[Date Prev][Date Next][Thread Prev][Thread Next][Date Index][Thread Index][Subject Index][Author Index]

RE: Ceratopsine phylogeny questions

Content-Type: text/plain; charset="Windows-1252"
Content-Transfer-Encoding: quoted-printable
MIME-Version: 1.0

I definitely do NOT buy that *Nanotyrannus* is a juvenile *T. rex*=2C nor d=
o I buy that *Dracorex* and *Stygimoloch* are ontogenetic stages of *Pachyc=
ephalosaurus*. No way.
But this thing about Torosaurus being the adult of Triceratops actually IS =
pretty convincing=2C IMHO. Can't wait to see more about it!

> Date: Mon=2C 5 Oct 2009 13:17:49 +0200
> From: david.marjanovic@gmx.at
> To: dinosaur@usc.edu
> Subject: Re: Ceratopsine phylogeny questions
>> While browsing the SVP meeting abstracts yesterday=2C This was=2C IMHO=
>> one of the more interesting ones:
> Quite so!!!
> Scannella briefly compared that situation to the synonymy of=20
> *Nanotyrannus* and *Tyrannosaurus*=2C and *Dracorex*=2C *Stygimoloch* and=
> *Pachycephalosaurus*.
> The obvious question -- whether Scannella had looked at postcranial=20
> histology=2C too -- was immediately asked=2C and immediately answered by =
> soon as I get back to the US"=2C which means he started last week. :-)
>> As the abstract notes=2C _Triceratops_ was named before _Torosaurus_=2C
>> so it would seem _Torosaurus_ would be sunk into _Triceratops_.
> Correct.
>> However=2C since the type specimen of _Triceratops_ does not exhibit
>> the adult frill morphology of the genus=2C how=2C if at all=2C would thi=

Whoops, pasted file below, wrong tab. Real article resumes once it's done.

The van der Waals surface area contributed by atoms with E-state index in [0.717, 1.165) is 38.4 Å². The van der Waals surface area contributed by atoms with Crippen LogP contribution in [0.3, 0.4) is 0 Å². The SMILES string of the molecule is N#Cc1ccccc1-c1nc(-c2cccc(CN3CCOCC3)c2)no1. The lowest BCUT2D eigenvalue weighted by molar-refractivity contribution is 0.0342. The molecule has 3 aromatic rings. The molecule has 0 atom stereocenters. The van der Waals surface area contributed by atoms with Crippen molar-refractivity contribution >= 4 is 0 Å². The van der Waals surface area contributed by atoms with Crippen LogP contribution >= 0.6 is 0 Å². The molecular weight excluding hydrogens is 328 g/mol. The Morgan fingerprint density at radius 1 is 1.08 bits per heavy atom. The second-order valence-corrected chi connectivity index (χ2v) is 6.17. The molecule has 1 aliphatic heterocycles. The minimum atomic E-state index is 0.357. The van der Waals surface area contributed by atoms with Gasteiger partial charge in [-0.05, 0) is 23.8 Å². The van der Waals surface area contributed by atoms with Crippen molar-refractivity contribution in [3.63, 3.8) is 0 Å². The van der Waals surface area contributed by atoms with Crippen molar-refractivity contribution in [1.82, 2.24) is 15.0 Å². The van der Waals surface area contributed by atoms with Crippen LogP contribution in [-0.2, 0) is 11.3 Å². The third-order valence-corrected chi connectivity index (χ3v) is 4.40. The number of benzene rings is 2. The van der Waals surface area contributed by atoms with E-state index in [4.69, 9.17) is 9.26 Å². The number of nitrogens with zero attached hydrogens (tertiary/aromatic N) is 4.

>> affect the nomenclature?
> Not at all. As long as the type specimen can be shown to the new &=20
> improved *Triceratops*=2C there's no problem.
>> In addition=2C it would seem possible that _Arrhinoceratops_ from the
>> older Horseshoe Canyon Fm. might represent the adult morph (and
>> senior synonym) of the recently named _Eotriceratops_. If the latter
>> turns out to be the case=2C are there any real diagnostic differences
>> between the adult morph of _Triceratops_ and _Arrhinoceratops_ that
>> would justify separating these taxa at the generic level?
> What do you mean by "generic level"? There is no such thing as a=20
> "generic level". .-)
> As long as they can be reliably told apart=2C which appears to be the cas=
> (correct me if I'm wrong)=2C they should be considered different species=
> whether you want to consider them different genera in addition is=20
> entirely left to your (yes=2C your) taste.
>> To potentially muddy the waters further=2C where does this place the
>> taxonomic status of _Torosaurus utahensis_?
> Good question. Wasn't mentioned in the talk or the question session. I=20
> guess it could be a near-adult ontogenetic stage or a separate southern=20
> species of *Triceratops*.                                       =0A=
Hotmail: Trusted email with Microsoft=92s powerful SPAM protection.=0A=